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Dublin: 9 °C Friday 5 June, 2020

O'Connell powerless to prevent Munster career ending in defeat

The 35-year-old lock signed off with a Pro12 loss in his last game for Munster.

Murray Kinsella reports from Kingspan Stadium

IF THIS WAS supposed to be about Paul O’Connell saying farewell, then somebody forgot to tell Gregor Townsend’s Glasgow Warriors.

Though the 35-year-old had big moments in the Pro12 final at Kingspan Stadium, he was a passenger to the Scots’ attack for large parts of the game, in the first half especially.

Paul O'Connell Source: James Crombie/INPHO

The low-key build-up from Munster signalled that O’Connell was not interested in being a distraction to his teammates. He wasn’t available for interview all week, while Anthony Foley largely skirted any questions about the great man’s farewell.

O’Connell didn’t really get his way, however, as the rest of us continued to talk about what he’s given to Munster, what they’ll miss next season and what the future holds for the Ireland captain.

It was tempting to put real weight behind the second row’s every action pre-match, as he bounded onto the pitch for the warm-up, went through an additional burst of carries with scrum coach Jerry Flannery and led the mauling practice with aggression.

Back into the changing rooms and we might never know what, if anything, was said in the bowels of the Belfast venue. He’s moved men to tears before apparently, but you sense that he left this one to stand-in captain Denis Hurley. It’s not about me.

The pinch of the grass as he arrived back on-field, the blessing of himself as has become custom and you might have said to yourself, ‘God bless Glasgow against this force of manic aggression’.

First lineout, O’Connell calls towards the tail and drags Glasgow’s pod to the front on a convincing decoy run. Selfless, this is not about me.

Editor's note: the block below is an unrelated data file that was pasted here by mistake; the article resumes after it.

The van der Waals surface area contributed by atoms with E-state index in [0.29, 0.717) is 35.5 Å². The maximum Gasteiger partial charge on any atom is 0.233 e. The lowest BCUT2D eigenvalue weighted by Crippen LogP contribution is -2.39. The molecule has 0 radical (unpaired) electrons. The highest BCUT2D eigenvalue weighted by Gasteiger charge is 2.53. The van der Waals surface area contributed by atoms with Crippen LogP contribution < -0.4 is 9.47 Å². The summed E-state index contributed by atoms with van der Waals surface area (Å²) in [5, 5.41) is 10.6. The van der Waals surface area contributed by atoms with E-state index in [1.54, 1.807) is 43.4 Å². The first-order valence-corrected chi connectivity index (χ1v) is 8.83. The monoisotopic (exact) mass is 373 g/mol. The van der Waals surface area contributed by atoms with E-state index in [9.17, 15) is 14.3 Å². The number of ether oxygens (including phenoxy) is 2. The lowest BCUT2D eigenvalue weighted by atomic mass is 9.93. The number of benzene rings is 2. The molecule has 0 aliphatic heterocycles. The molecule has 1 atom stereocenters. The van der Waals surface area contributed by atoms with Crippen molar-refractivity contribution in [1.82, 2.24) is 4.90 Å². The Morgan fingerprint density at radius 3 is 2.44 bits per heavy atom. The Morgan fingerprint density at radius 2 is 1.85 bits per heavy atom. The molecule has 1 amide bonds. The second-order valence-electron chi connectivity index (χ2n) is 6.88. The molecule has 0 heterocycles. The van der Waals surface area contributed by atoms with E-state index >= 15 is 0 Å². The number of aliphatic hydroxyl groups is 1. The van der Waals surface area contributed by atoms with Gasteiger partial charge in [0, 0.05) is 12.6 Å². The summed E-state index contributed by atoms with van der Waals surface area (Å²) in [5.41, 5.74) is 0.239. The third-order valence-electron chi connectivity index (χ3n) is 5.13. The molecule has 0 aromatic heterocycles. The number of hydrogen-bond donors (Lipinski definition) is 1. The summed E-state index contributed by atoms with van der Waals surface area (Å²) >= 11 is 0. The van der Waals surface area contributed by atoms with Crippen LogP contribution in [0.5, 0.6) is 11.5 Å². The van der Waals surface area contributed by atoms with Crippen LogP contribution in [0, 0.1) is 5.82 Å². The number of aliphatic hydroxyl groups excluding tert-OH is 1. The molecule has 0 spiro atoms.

But thereafter, O’Connell and his teammates barely had a moment to come up for breath. The lock was left hanging onto the coat-tails Rob Harley as the flanker scored after the sizzlingly on-song Fijian second row Leone Nakarawa redefined modern second row play.

Paul O'Connell O'Connell's head pops out of a defensive maul. Source: James Crombie/INPHO

O’Connell chased from ruck to ruck, desperate for the glimpse of daylight that might allow him into that characteristic position clamped down over the ball, but Glasgow’s speed of ruck bordered on the obscene.

Munster finally came to after conceding three first-half tries and then it was the unlikely playmaker Duncan Williams whose sniping break grabbed momentum for them. Who was on his right shoulder to take an offload and continue forward towards the Glasgow tryline? The bald-headed one.

Andrew Smith demonstrated that he was just as keen as O’Connell to exit with a genuine bang as he smashed his way over from 10 metres out, just one moment of an excellent midfield performance with ball in hand.

Momentum on their side, O’Connell emerged from the break as buoyed as the rest of the Munster team. You can bet that he was one of the key decision makers insisting that the southerners needed to turn to their mauling strength.

Up fired that fearsome attacking weapon, allowing O’Connell to eventually burst onto a Williams inside pass meant for Simon Zebo. He powered up to and over the Glasgow tryline, but the most fitting of tries was denied by some brilliant covering tackles to hold him up.

A superb lineout steal of Dougie Hall’s throw came soon after, O’Connell demonstrating that he is still an explosive athlete to leap in front of Jonny Gray and pick off the ball.

Next, he was haring downfield after Zebo’s hack-forward of a spilled Glasgow possession. The left wing smothered Tommy Seymour and then O’Connell produced a textbook low tackle on Finn Russell, driving him into touch as the daring out-half attempted to counter.

Paul O'Connell with Jonny Gray and Leone Nakarawa O'Connell is halted by second row opponents Leone Nakarawa and Jonny Gray. Source: Ryan Byrne/INPHO

Another attacking Munster lineout, but much like their general performance, the maul stuttered. They lacked the killer blow in a position from which they could have mentally rattled the Glaswegians; that’s what might hurt O’Connell tonight.

Oddly enough, O’Connell only gathered in one attacking lineout for Munster in this league final, whereas he is usually such a busy presence at the set-piece.

His ball carrying never managed to have a telling impact, although his rucking was as effective as it always is. Ultimately, a glance over his stats and total involvements might tell a tale of a man around whom the game flowed but one who never was allowed to grab it by the collar.

It was a low-key build up for O’Connell, and in the end his insistence that the game wasn’t about him rang true.

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Murray Kinsella

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